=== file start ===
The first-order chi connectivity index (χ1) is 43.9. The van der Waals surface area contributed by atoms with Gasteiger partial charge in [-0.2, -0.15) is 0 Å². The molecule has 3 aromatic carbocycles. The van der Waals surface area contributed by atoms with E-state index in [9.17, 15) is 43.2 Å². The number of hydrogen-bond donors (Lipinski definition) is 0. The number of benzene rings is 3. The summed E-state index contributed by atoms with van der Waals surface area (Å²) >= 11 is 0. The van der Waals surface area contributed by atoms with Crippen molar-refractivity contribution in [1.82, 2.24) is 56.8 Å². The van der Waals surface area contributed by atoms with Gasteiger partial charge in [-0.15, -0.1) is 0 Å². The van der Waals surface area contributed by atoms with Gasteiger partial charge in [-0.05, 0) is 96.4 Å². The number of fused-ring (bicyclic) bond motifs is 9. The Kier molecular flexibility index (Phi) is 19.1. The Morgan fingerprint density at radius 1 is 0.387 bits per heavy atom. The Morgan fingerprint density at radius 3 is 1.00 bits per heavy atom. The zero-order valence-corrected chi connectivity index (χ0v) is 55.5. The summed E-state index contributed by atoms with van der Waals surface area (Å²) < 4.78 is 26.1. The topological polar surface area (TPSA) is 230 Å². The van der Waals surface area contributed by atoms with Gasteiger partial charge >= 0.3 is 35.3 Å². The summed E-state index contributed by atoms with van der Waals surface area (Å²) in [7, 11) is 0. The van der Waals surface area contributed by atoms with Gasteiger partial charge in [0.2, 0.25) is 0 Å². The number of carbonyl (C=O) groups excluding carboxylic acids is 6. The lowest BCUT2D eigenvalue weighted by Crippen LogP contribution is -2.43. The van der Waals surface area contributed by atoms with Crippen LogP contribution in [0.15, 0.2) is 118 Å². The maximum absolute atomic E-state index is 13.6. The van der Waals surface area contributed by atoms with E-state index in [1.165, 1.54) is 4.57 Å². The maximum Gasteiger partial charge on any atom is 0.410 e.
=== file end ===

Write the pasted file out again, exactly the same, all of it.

The first-order chi connectivity index (χ1) is 43.9. The van der Waals surface area contributed by atoms with Gasteiger partial charge in [-0.2, -0.15) is 0 Å². The molecule has 3 aromatic carbocycles. The van der Waals surface area contributed by atoms with E-state index in [9.17, 15) is 43.2 Å². The number of hydrogen-bond donors (Lipinski definition) is 0. The number of benzene rings is 3. The summed E-state index contributed by atoms with van der Waals surface area (Å²) >= 11 is 0. The van der Waals surface area contributed by atoms with Crippen molar-refractivity contribution in [1.82, 2.24) is 56.8 Å². The van der Waals surface area contributed by atoms with Gasteiger partial charge in [-0.15, -0.1) is 0 Å². The van der Waals surface area contributed by atoms with Gasteiger partial charge in [-0.05, 0) is 96.4 Å². The number of fused-ring (bicyclic) bond motifs is 9. The Kier molecular flexibility index (Phi) is 19.1. The Morgan fingerprint density at radius 1 is 0.387 bits per heavy atom. The Morgan fingerprint density at radius 3 is 1.00 bits per heavy atom. The zero-order valence-corrected chi connectivity index (χ0v) is 55.5. The summed E-state index contributed by atoms with van der Waals surface area (Å²) < 4.78 is 26.1. The topological polar surface area (TPSA) is 230 Å². The van der Waals surface area contributed by atoms with Gasteiger partial charge >= 0.3 is 35.3 Å². The summed E-state index contributed by atoms with van der Waals surface area (Å²) in [7, 11) is 0. The van der Waals surface area contributed by atoms with Gasteiger partial charge in [0.2, 0.25) is 0 Å². The number of carbonyl (C=O) groups excluding carboxylic acids is 6. The lowest BCUT2D eigenvalue weighted by Crippen LogP contribution is -2.43. The van der Waals surface area contributed by atoms with Crippen LogP contribution in [0.15, 0.2) is 118 Å². The maximum absolute atomic E-state index is 13.6. The van der Waals surface area contributed by atoms with E-state index in [1.165, 1.54) is 4.57 Å². The maximum Gasteiger partial charge on any atom is 0.410 e.